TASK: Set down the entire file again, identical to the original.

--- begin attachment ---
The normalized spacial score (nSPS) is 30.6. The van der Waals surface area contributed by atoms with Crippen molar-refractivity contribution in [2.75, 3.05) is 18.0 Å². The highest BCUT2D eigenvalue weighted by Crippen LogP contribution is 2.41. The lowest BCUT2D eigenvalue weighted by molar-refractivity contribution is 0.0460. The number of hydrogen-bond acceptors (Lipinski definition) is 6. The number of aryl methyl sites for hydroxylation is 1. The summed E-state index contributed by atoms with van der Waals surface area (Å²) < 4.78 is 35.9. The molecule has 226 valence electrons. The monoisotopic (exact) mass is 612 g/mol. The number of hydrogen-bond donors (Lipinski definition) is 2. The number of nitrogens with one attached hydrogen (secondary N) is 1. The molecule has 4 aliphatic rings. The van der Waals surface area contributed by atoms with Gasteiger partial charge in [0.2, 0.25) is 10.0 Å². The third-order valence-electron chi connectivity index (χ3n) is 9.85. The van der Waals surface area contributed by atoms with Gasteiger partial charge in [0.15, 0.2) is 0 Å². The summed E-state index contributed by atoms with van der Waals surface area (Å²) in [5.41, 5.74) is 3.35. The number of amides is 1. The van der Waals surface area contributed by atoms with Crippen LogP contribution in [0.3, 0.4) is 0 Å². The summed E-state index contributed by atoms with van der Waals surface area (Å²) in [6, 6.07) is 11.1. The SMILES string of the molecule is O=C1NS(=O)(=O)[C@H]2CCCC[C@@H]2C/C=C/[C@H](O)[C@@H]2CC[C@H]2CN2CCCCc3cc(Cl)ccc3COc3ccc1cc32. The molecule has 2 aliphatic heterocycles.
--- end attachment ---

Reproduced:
The normalized spacial score (nSPS) is 30.6. The van der Waals surface area contributed by atoms with Crippen molar-refractivity contribution in [2.75, 3.05) is 18.0 Å². The highest BCUT2D eigenvalue weighted by Crippen LogP contribution is 2.41. The lowest BCUT2D eigenvalue weighted by molar-refractivity contribution is 0.0460. The number of hydrogen-bond acceptors (Lipinski definition) is 6. The number of aryl methyl sites for hydroxylation is 1. The summed E-state index contributed by atoms with van der Waals surface area (Å²) < 4.78 is 35.9. The molecule has 226 valence electrons. The monoisotopic (exact) mass is 612 g/mol. The number of hydrogen-bond donors (Lipinski definition) is 2. The number of nitrogens with one attached hydrogen (secondary N) is 1. The molecule has 4 aliphatic rings. The van der Waals surface area contributed by atoms with Gasteiger partial charge in [0.2, 0.25) is 10.0 Å². The third-order valence-electron chi connectivity index (χ3n) is 9.85. The van der Waals surface area contributed by atoms with Gasteiger partial charge in [0.15, 0.2) is 0 Å². The summed E-state index contributed by atoms with van der Waals surface area (Å²) in [5.41, 5.74) is 3.35. The number of amides is 1. The van der Waals surface area contributed by atoms with Crippen LogP contribution in [0.3, 0.4) is 0 Å². The summed E-state index contributed by atoms with van der Waals surface area (Å²) in [6, 6.07) is 11.1. The SMILES string of the molecule is O=C1NS(=O)(=O)[C@H]2CCCC[C@@H]2C/C=C/[C@H](O)[C@@H]2CC[C@H]2CN2CCCCc3cc(Cl)ccc3COc3ccc1cc32. The molecule has 2 aliphatic heterocycles.